August 12, 2010 feature
Physicists investigate electron fractionalization into not two, but three components
One of the many intriguing puzzles in physics is the strange behavior of the electron as it fractionalizes into two separate quasiparticles. These quasiparticles, called spinons and chargons (or holons), carry the electron’s spin and charge, respectively. In a new study, physicists Cenke Xu and Subir Sachdev of Harvard University have investigated this phenomenon, called spin-charge separation, and have developed a model that unifies two previous theories to propose a more complete electron fractionalization process.
In order for electrons to fractionalize, many of them must be tightly confined so that they repel each other. In trying to stay apart, the electrons modify how they behave so that their magnetism (which is associated with spin) and charge separate into the two new quasiparticles. In condensed matter physics, quasiparticles are phenomena of groups of particles that behave as if they were particles. Physicists first observed spinons and holons in 2009 by confining electrons in a quantum wire and detecting how electrons in a nearby metal could tunnel into the quantum wire by splitting into the two quasiparticles.
One unsolved part of electron fractionalization involves figuring out what happens to an electron’s Fermi statistics after spin-charge separation. Fermi statistics describe the properties of all particles that obey the Pauli Exclusion Principle, which says that no two of these particles can occupy the same quantum state. In the Standard Model, these particles include all the fermions, one of which is the electron. The question that physicists ask is, when the electron fractionalizes into its spin and charge, where do its Fermi statistics go?
As Xu and Sachdev explain in their new study, there are two main answers to this question. Put simply, the Fermi statistics have previously been proposed to be either with the spin or with the charge. But Xu and Sachdev suggest that these seemingly divergent possibilities can be unified into one picture. The physicists suggest that the electron fractionalizes into not just two, but three components that carry the electron’s spin, charge, and Fermi statistics. While spinons and chargons (or holons) are the first two carriers, the Fermi statistics are carried by a Majorana fermion. The physicists also illustrated these ideas on a honeycomb lattice to demonstrate how the proposal works.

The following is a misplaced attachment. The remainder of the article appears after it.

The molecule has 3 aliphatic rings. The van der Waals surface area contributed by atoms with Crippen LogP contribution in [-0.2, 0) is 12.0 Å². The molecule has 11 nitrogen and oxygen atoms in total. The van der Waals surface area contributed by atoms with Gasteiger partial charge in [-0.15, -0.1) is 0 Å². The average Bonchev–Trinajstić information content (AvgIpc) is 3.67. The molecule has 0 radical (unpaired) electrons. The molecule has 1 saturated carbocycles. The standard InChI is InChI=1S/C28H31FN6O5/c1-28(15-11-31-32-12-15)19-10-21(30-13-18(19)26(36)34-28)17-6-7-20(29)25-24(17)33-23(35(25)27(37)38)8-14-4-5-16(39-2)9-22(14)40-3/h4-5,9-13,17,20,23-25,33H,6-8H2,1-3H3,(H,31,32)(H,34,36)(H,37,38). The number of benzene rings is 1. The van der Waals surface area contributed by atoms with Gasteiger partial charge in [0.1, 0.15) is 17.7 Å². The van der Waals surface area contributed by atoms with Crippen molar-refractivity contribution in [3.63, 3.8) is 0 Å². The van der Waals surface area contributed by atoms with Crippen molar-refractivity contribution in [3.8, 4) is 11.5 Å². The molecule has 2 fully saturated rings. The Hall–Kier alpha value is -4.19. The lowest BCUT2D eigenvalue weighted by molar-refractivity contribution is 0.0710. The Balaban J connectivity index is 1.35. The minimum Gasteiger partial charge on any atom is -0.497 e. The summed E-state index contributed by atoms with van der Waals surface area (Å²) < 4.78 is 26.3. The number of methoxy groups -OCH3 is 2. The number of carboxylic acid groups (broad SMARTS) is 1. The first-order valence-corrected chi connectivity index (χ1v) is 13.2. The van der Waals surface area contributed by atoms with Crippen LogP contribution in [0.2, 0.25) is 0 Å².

“A central problem in quantum physics is understanding the varieties of exotic quantum states of many-electron systems: their long-range quantum entanglement and the nature of their quasiparticle excitations,” Sachdev told PhysOrg.com. “We show that most previous proposals can be unified under a single theory in which the central quasiparticle is a Majorana particle which carries only the Fermi statistics of the electron, but neither its spin nor its charge. Our theory leads to new types of quantum many-electron states, and also provides an improved and unified understanding of the previous disparate proposals.”
Interestingly, the Higgs boson or something similar to it may also play a role in Xu and Sachdev’s model. As they explain, the Majorana particle can undergo quantum transitions that are associated with the Higgs.
“Our parent Majorana liquid can exhibit quantum phase transitions to other many-electron states, in which there is qualitative change in the nature of the forces between the quasiparticles,” Sachdev said. “These forces are mediated by particles called ‘gauge bosons,’ which are similar to gauge bosons in elementary particle physics: for example, the photon that mediates the electromagnetic force, the gluon that is associated with the strong force, and the W and Z bosons that are associated with the weak force. Also in elementary particle physics, the Higgs boson is needed to make the weak force short-ranged; without it, the elementary particles would be in a new phase with a long-ranged weak force that has been presumed to exist only moments after the Big Bang. Similarly, among our many possible quantum states with different types of entanglement and quasiparticles, there are quantum transitions associated with changes in the density of bosons very similar to the Higgs boson of elementary particle physics.”
Overall, a better understanding of electron fractionalization could have useful applications, such as in designing quantum computers and achieving quantum entanglement at long scales.
“Our theory leads to a deeper understanding of the different types of quantum entanglement in many-electron states at very low temperatures,” Sachdev said. “Quantum computers manipulate the entanglement in a complex manner, and we have shown there is a richer variety of available entangled states and have unified their understanding.”
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